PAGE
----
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22nd congress of the UGTT

Saturday 21 January 2012, by Nizar Amami

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The 22nd congress of Tunisia’s UGTT trade union federation was held from December 25-28, 2011. A large part of it was devoted to the election of the new national leadership.

The new Executive Bureau (EB) is clearly better than the old one. It is based on real activists involved in the struggles, who are not corrupt.

An alternative list had been constituted around those close to the federation’s former deputy leader. It includes some self styled independents, of whom some were in reality close to the Islamists currently in power (about 10 % of congress participants were estimated to be linked to the Islamists).

The overwhelming majority of members of the new EB belonged historically to the trade union left, and this is a victory for that left. Half of those elected are not, or are no longer, members of a party. This is for example the case with the new general secretary. He was part of the minority on the old EB and belongs to the democratic and left movement. He was a member of the Communist Party twenty years ago.

What facilitated the election of the victorious list was the fact that the political sentiments were not there represented by the party leaders. Sami Tahri from secondary teaching and Mohamed Msalmi from the Regional Union of Benarous, for example, are respectively in the MPD and PTPD. But they were elected to the EB as trades unionists, and do not belong to the leadership of these parties.

The PCOT did not behave in the same way. One of their activists, Hfayed Hfayed, was on the list which won as the representative of the primary teachers union. But the PCOT wanted one of its activists, Jilani Hammami, to also be on the bureau. The majority of the members of the winning list considered that it was not possible to have a second PCOT activist on the Bureau.

What is important now is to see what this new leadership will do in a situation where numerous demands are expressed at the democratic and social level. For now, it is not possible to give it a free pass. The past of those elected is known, but that does not allow us to predict what they will do now.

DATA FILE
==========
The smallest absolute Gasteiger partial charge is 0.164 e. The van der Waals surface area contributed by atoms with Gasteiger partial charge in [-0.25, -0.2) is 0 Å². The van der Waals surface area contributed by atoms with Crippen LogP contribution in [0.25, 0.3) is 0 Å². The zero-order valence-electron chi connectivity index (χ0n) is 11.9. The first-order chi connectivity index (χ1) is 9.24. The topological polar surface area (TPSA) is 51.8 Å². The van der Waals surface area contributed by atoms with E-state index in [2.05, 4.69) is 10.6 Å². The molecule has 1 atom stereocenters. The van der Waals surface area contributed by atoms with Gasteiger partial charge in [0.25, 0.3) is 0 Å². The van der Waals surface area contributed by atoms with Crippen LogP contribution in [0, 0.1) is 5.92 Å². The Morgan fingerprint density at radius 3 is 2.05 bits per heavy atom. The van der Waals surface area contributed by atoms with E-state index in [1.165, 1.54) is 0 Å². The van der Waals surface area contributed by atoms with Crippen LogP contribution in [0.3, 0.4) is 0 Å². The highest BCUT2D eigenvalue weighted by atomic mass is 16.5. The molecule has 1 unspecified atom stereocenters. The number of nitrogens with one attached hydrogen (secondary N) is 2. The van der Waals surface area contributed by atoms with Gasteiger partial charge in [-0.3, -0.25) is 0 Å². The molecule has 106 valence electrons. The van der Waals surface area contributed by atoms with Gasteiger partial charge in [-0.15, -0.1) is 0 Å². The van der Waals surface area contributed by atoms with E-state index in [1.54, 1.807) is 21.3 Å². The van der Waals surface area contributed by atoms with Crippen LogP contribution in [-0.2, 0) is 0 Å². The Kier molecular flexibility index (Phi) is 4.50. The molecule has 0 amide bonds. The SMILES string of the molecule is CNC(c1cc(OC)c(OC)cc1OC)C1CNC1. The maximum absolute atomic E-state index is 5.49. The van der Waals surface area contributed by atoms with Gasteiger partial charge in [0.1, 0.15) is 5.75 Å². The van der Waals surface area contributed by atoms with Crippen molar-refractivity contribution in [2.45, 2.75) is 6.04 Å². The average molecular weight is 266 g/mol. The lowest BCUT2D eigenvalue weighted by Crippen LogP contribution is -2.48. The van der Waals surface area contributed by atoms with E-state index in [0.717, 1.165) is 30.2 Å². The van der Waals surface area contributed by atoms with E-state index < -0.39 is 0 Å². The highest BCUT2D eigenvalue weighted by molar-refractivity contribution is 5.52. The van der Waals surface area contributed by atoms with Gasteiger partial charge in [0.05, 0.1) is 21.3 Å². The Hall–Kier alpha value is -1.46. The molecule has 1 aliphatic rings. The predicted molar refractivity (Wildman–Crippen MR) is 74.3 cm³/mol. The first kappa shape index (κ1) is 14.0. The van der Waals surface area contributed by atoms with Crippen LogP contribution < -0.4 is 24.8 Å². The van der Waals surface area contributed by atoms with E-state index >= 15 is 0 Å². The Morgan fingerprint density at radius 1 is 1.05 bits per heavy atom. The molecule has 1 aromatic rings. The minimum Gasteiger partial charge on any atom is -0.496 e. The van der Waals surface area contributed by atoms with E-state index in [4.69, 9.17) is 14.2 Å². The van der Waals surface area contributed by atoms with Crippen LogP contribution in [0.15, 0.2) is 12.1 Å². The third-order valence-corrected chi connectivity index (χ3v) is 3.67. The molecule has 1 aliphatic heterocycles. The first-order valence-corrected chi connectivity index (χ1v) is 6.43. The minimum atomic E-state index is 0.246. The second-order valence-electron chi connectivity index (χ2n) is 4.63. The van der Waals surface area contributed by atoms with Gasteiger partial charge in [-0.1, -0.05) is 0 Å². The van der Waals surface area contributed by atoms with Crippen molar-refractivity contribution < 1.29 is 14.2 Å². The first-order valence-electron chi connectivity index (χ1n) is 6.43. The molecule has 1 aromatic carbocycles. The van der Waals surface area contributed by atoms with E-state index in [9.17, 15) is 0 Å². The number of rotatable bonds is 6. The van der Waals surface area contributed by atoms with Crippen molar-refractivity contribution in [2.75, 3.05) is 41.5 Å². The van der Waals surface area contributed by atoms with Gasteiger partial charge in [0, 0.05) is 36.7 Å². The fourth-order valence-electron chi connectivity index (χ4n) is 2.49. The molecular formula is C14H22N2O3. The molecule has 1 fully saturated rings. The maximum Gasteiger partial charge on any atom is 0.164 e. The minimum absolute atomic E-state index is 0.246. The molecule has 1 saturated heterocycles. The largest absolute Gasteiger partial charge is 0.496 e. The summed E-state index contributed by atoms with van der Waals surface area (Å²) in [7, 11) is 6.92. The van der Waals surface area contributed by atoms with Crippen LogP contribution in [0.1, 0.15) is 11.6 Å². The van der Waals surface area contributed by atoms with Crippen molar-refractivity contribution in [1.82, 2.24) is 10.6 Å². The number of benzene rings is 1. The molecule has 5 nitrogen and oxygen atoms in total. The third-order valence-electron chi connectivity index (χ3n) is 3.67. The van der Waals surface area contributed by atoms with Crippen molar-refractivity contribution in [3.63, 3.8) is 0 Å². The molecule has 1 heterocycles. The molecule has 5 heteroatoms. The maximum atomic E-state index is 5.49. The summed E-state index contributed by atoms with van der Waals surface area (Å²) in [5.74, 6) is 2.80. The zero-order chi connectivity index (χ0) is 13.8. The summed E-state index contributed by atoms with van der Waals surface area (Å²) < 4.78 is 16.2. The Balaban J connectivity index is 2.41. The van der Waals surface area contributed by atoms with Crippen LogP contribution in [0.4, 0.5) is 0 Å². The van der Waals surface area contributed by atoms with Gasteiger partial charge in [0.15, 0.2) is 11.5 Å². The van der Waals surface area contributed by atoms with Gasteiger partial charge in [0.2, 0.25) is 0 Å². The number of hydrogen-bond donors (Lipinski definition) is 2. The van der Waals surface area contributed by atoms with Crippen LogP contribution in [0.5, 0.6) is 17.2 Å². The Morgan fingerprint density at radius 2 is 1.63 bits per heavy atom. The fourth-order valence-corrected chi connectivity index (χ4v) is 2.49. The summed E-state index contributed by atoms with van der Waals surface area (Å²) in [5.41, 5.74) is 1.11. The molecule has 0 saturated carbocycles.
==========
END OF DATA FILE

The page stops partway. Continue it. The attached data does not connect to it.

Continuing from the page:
There was very little political discussion at this congress (Motions were however adopted with a left content, against unemployment, for jobs, against the ultra neoliberal economic project).

The orientation which results from it is not well defined, but I think that this will come. The new Bureau is seeking to transform the UGTT. A big job has started, and a change in the statutes is planned in particular.

The winning list was constituted not on the basis of ideas but so as to win the elections. That is one of the reasons there were no women on this list: those who constituted it thought that this would not allow sufficient votes for the list to win (97 % of congress delegates were men, whereas 47% of UGTT members are women).

For me the winning list should have nonetheless included a woman. The fact that there are no women on the EB is the most unacceptable choice made by this congress. It is not democratic and this has shocked many activists (Women are 50% of postal workers, and are in the majority in sectors like teaching, health or tourism. More than 60% of textile workers are women. Women have participated in the struggles to bring down Ben Ali in the same way as men).

A debate will be opened on a change in the internal rules so as to include quotas for women in the leaderships, starting in the regional unions and branches. It will be necessary to await the next congress for women to participate at last on the EB.